But, only a few days after I went public and wrote the magazine article, I felt nothing male about myself. I held off as we bought our house and moved, finishing that on June 3. I could hold on no more. I fought with myself for four more weeks, feeling quite strongly that if I restarted the Real Life Test, I would finally have faced every problem, answered every question, and jumped every hurdle, that if it should go well then, well, that would be it. I cannot fight anymore, lest I wind up killing myself.

Even more, I have done the research on this. While many do not agree with me, my thorough study has led me to believe I have an intersex condition—a real, physical, mismatching of body and brain, with physical markers which give evidence to the fetal hormone washings not having worked properly. This does not automatically inform me to transition. What it does it teach me, finally, how I am formed. While I will continue to bang the drum for learning about this condition so that we can conquer it, so that babies are not formed in the womb with this mismatch, so that no one ever feel the need to transition, and while I will not celebrate this or promote transitioning as an automatic and happy solution, at this point I accept transitioning as a viable answer for me. Ultimately, it is my goal to teach these two things: the love of our Savior Jesus Christ and that we walk humbly before Him and our fellow man, living the law of love.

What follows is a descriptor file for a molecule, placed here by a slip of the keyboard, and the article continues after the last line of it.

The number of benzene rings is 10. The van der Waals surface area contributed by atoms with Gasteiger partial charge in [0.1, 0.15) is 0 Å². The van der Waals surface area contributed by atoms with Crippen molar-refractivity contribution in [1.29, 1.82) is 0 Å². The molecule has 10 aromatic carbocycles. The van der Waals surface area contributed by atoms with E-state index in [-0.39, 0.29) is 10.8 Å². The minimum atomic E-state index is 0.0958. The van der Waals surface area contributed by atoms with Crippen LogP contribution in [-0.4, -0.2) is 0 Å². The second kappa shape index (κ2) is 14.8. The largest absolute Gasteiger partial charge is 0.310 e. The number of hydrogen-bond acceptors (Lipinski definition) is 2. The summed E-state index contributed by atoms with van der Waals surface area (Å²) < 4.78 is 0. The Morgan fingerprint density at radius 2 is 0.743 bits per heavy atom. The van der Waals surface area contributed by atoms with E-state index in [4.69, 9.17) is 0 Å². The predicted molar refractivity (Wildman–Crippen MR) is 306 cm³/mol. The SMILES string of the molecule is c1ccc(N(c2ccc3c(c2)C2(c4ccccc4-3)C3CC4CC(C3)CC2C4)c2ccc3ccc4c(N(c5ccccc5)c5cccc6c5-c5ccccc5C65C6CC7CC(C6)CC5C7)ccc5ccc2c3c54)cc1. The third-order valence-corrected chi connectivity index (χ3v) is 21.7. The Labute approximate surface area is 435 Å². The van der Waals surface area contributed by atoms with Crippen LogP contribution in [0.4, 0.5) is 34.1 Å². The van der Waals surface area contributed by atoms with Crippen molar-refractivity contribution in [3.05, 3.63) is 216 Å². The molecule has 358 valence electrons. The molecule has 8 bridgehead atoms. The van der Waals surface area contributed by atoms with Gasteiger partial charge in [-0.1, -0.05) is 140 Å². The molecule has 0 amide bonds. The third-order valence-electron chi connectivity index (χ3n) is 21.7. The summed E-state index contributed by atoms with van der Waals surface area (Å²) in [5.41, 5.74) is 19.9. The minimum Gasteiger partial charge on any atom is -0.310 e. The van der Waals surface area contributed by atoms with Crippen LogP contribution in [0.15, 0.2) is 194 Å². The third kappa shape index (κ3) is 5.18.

July 2, I restarted the Real Life Test. I have lived as a female, 100% of the time. It has gone so well, my self-confidence is through the roof, and my inner peace is profound. I finally feel like one person, not two.

Some of the biggest challenges have been telling people, here in Indy, whom I have met as Greg. For example, I had been to an eye doctor. I had to call them, explain my situation, and tell them I would gladly find another doctor if I would be a problem for them. Quite the opposite, they were very kind. I had my exam, selected frames after they came in, and went back to get my new glasses—ladies frames—and each visit was a wonderful experience.

If the rest of this year goes well, my therapist will give me a passing grade on my Real Life Test. What comes next, along with some of the things already happening? There’s more to tell, and to change my online presence to Gina.